USF History Vault: The Chimes of the St. Ignatius Church Bell

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On any given day at noon and at six in the evening, the bells of St. Ignatius Church can be heard ringing across the USF campus, summoning parishioners and mass goers. The bell rings from the northeast corner of the church, but perhaps unbeknownst to most, the notable bell has been in service since 1863, when it was originally purchased for the Jesuits’ garden at USF’s (then called St. Ignatius Academy) first location on Market Street.  In fact, it is now the oldest bell used regularly in the entire San Francisco area (aside from the Mission Dolores bells, but those are rarely used).

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Cast in 1859, the St. Ignatius Bell (foreground tower) has been a USF landmark since 1914. (Cass Krughoff/Foghorn)

In the first ever “USF History Vault,” the Foghorn explores how the bell ultimately came to reside at the current St. Ignatius Church.
A Voyage from the Atlantic Coast

The bell originates all the way from Sheffield, England, when it was initially cast in 1859 for the Volunteer Fire Company of San Francisco. Weighing in at 6,000 pounds, at that time it was the heaviest and largest bell that England manufactured. In 1860, the bell made its way around Cape Horn on a windjammer. Upon arrival, the fire company lacked the funds to acquire the bell, so it was placed on display on the sidewalk of Conroy and O’Connor, a hardware store in San Francisco.

And it sells…for $1300
In August of 1863, two Jesuits central to the university’s beginnings ventured across the hardware store during a walk. Founding President of St. Ignatius Academy, the Rev. Anthony Maraschi, S.J., (also the founding parish priest of St. Ignatius Church), accompanied by the Rev. Burchard Villiger, S.J., who went on to become the third president of St. Ignatius college, stumbled upon the front store of Conroy and O’Connor. Before the two Jesuits lay a row of cast steel bells—every single one from England. In particular interest of the bunch was the largest, which came with an engraved “San Francisco” imprint on the rim.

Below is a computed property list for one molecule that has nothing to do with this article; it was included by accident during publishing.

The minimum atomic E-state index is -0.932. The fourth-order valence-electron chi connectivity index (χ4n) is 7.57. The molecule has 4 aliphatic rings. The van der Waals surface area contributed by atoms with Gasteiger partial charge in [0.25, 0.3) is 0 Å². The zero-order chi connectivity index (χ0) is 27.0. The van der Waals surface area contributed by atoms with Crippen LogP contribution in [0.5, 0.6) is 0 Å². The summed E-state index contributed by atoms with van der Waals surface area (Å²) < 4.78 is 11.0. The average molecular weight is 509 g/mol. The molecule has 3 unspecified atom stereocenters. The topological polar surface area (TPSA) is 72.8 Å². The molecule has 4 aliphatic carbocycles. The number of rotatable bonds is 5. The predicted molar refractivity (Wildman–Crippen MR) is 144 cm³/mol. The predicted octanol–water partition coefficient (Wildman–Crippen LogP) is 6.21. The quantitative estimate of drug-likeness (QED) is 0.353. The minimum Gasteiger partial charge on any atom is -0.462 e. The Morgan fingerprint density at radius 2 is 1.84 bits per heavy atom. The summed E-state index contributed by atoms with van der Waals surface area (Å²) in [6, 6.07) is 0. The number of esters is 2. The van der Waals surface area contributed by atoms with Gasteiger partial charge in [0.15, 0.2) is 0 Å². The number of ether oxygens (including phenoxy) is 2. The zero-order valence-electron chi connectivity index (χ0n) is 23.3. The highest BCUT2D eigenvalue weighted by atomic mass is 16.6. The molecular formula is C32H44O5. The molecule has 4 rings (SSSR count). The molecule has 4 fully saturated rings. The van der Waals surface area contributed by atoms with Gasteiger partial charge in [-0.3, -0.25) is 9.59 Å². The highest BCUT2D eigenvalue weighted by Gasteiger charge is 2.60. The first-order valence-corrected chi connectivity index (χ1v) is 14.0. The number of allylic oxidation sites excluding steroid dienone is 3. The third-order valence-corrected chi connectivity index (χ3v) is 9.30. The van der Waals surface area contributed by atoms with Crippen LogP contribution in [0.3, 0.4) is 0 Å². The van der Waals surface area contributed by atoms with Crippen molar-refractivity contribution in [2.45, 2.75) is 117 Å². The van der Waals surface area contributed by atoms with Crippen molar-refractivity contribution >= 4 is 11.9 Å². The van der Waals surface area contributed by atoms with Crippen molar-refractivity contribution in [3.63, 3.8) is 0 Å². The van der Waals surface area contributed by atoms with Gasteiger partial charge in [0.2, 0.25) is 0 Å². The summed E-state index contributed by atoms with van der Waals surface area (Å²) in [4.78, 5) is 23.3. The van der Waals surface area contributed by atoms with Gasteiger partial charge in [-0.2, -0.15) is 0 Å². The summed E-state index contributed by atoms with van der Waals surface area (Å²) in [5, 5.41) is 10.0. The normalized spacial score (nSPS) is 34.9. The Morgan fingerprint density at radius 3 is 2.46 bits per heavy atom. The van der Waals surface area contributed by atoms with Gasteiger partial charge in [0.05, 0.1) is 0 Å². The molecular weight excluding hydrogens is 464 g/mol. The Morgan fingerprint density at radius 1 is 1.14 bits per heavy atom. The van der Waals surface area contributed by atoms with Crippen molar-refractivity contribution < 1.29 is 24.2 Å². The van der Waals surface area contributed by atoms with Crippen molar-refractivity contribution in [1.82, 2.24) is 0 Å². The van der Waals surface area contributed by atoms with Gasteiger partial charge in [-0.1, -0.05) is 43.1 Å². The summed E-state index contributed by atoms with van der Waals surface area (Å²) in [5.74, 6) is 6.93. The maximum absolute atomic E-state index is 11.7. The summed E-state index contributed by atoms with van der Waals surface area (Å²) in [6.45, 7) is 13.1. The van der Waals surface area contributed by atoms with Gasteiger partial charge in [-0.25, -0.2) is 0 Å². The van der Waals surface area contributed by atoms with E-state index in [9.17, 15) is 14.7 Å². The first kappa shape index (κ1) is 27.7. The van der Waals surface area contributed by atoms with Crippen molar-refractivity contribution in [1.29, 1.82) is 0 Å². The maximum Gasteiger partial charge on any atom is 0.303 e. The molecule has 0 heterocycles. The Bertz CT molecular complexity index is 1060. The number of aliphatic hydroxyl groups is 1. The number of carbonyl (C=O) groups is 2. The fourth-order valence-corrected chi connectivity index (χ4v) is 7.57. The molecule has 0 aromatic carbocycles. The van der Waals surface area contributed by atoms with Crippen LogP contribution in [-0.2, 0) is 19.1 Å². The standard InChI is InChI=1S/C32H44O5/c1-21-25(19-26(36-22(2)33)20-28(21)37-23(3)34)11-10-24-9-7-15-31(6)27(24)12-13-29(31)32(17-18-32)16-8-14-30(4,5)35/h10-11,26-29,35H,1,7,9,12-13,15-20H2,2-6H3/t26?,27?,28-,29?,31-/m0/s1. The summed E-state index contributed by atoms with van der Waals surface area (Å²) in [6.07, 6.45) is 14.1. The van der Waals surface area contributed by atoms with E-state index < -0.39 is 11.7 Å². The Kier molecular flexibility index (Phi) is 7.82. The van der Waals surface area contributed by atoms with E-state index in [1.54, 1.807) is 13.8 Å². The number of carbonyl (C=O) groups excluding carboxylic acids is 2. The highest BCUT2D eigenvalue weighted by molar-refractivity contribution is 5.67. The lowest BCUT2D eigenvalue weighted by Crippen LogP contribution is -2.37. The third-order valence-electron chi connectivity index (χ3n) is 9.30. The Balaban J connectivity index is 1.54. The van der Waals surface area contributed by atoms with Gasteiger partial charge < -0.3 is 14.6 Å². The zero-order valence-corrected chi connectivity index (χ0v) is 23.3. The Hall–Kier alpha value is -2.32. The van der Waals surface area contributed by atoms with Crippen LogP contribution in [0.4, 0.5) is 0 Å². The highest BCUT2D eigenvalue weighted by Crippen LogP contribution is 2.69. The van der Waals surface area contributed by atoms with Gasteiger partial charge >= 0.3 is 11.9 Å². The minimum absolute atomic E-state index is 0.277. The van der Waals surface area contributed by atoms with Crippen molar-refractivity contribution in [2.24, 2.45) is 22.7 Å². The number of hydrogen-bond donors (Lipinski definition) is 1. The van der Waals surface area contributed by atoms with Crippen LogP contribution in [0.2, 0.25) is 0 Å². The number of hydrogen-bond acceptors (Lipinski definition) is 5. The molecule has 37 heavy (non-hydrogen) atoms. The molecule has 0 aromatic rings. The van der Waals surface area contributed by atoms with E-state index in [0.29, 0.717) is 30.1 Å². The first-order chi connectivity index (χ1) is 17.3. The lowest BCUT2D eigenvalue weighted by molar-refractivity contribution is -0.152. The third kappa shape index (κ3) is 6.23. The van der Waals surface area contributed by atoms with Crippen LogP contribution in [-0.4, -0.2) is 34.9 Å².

With a new church and school on Market Street in mind, Fr. Maraschi managed to negotiate $1,350 for the steel bell. It was then placed in a tower 30 feet high above the garden, where it rang consistently for the young college.

1906 Earthquake Summons New Site
Although the bell’s first home came to be at St. Ignatius Church and College on Market Street, it was relocated in 1879 to the new site on Van Ness Avenue and Hayes Street. Hanging in the tower of the church, its untimely end at the site came during the 1906 earthquake and fire, when the bell collided to the bottom of the destroyed St. Ignatius Church. Still intact, the bell was recovered a few weeks later, and again transferred by wagon to a temporary location on Hayes and Shrader streets.

And the Rest is History
July 4, 1914 marked the beginning of a historic establishment on Fulton Street and Parker Avenue. The bell was finally lifted to the northeast tower of the St. Ignatius Church, as we know it today. San Franciscans joined the first celebratory mass on August 2, 1914.

After a long 96 years of service in its current home, the St. Ignatius church bell continues to call upon the masses of people. Although another San Francisco earthquake is unlikely to cause a historic end to the beloved church bell (even the 1989 earthquake left the entire church and bell practically unharmed), for now it remains overlooking the USF community, untarnished and in good working condition.

Editor-in-Chief: Heather Spellacy

Chief Copy-Editor: Burke McSwain

News Editor: Ericka Montes

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